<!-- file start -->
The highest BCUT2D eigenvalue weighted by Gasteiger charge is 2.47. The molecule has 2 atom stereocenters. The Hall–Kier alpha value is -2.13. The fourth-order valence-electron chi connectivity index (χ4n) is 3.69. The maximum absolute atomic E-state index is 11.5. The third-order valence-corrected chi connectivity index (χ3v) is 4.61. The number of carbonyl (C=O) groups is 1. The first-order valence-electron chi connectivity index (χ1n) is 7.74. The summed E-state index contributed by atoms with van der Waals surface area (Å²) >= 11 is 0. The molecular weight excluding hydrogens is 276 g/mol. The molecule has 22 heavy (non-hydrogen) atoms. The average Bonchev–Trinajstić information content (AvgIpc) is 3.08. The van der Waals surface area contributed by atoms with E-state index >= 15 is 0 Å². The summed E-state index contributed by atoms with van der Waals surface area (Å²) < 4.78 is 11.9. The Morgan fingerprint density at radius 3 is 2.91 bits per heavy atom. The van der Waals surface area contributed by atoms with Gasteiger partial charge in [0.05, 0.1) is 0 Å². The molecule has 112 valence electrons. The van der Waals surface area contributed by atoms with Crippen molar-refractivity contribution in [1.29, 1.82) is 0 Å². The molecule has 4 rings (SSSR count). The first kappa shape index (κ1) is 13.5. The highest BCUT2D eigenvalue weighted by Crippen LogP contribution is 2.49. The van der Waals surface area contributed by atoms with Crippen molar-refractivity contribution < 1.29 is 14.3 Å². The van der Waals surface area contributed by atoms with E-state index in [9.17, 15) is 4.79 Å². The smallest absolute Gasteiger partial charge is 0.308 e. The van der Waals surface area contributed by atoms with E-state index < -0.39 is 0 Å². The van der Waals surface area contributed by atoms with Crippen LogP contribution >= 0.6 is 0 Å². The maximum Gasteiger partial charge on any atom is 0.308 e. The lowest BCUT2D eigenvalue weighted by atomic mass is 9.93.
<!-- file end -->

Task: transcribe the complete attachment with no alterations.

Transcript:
The highest BCUT2D eigenvalue weighted by Gasteiger charge is 2.47. The molecule has 2 atom stereocenters. The Hall–Kier alpha value is -2.13. The fourth-order valence-electron chi connectivity index (χ4n) is 3.69. The maximum absolute atomic E-state index is 11.5. The third-order valence-corrected chi connectivity index (χ3v) is 4.61. The number of carbonyl (C=O) groups is 1. The first-order valence-electron chi connectivity index (χ1n) is 7.74. The summed E-state index contributed by atoms with van der Waals surface area (Å²) >= 11 is 0. The molecular weight excluding hydrogens is 276 g/mol. The molecule has 22 heavy (non-hydrogen) atoms. The average Bonchev–Trinajstić information content (AvgIpc) is 3.08. The van der Waals surface area contributed by atoms with E-state index >= 15 is 0 Å². The summed E-state index contributed by atoms with van der Waals surface area (Å²) < 4.78 is 11.9. The Morgan fingerprint density at radius 3 is 2.91 bits per heavy atom. The van der Waals surface area contributed by atoms with Gasteiger partial charge in [0.05, 0.1) is 0 Å². The molecule has 112 valence electrons. The van der Waals surface area contributed by atoms with Crippen molar-refractivity contribution in [1.29, 1.82) is 0 Å². The molecule has 4 rings (SSSR count). The first kappa shape index (κ1) is 13.5. The highest BCUT2D eigenvalue weighted by Crippen LogP contribution is 2.49. The van der Waals surface area contributed by atoms with Crippen molar-refractivity contribution < 1.29 is 14.3 Å². The van der Waals surface area contributed by atoms with E-state index in [9.17, 15) is 4.79 Å². The smallest absolute Gasteiger partial charge is 0.308 e. The van der Waals surface area contributed by atoms with E-state index < -0.39 is 0 Å². The van der Waals surface area contributed by atoms with Crippen LogP contribution >= 0.6 is 0 Å². The maximum Gasteiger partial charge on any atom is 0.308 e. The lowest BCUT2D eigenvalue weighted by atomic mass is 9.93.